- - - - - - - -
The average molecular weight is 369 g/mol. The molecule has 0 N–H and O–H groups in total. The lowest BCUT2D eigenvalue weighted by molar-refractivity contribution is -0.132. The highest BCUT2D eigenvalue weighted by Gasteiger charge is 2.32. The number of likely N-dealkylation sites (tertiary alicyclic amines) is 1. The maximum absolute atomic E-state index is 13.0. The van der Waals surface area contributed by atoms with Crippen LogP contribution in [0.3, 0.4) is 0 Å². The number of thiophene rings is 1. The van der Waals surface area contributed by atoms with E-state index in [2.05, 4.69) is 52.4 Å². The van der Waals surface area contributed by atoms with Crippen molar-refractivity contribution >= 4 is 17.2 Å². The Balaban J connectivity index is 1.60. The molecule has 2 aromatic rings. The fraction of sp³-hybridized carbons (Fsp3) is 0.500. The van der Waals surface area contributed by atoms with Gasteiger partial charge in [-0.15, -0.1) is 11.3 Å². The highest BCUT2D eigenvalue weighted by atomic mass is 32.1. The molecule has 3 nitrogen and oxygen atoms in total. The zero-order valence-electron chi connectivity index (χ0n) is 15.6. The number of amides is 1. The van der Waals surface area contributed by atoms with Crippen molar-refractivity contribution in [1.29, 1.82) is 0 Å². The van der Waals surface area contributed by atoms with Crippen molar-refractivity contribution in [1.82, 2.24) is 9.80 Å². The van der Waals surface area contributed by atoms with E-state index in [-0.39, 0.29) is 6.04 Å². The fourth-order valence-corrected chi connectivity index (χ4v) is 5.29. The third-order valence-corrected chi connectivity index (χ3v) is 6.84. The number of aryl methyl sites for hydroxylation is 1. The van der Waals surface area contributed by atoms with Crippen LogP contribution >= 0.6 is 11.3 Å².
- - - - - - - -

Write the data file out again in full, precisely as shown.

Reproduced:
The average molecular weight is 369 g/mol. The molecule has 0 N–H and O–H groups in total. The lowest BCUT2D eigenvalue weighted by molar-refractivity contribution is -0.132. The highest BCUT2D eigenvalue weighted by Gasteiger charge is 2.32. The number of likely N-dealkylation sites (tertiary alicyclic amines) is 1. The maximum absolute atomic E-state index is 13.0. The van der Waals surface area contributed by atoms with Crippen LogP contribution in [0.3, 0.4) is 0 Å². The number of thiophene rings is 1. The van der Waals surface area contributed by atoms with E-state index in [2.05, 4.69) is 52.4 Å². The van der Waals surface area contributed by atoms with Crippen molar-refractivity contribution >= 4 is 17.2 Å². The Balaban J connectivity index is 1.60. The molecule has 2 aromatic rings. The fraction of sp³-hybridized carbons (Fsp3) is 0.500. The van der Waals surface area contributed by atoms with Gasteiger partial charge in [-0.15, -0.1) is 11.3 Å². The highest BCUT2D eigenvalue weighted by atomic mass is 32.1. The molecule has 3 nitrogen and oxygen atoms in total. The zero-order valence-electron chi connectivity index (χ0n) is 15.6. The number of amides is 1. The van der Waals surface area contributed by atoms with Crippen molar-refractivity contribution in [1.29, 1.82) is 0 Å². The van der Waals surface area contributed by atoms with Crippen molar-refractivity contribution in [1.82, 2.24) is 9.80 Å². The van der Waals surface area contributed by atoms with E-state index in [-0.39, 0.29) is 6.04 Å². The fourth-order valence-corrected chi connectivity index (χ4v) is 5.29. The third-order valence-corrected chi connectivity index (χ3v) is 6.84. The number of aryl methyl sites for hydroxylation is 1. The van der Waals surface area contributed by atoms with Crippen LogP contribution >= 0.6 is 11.3 Å².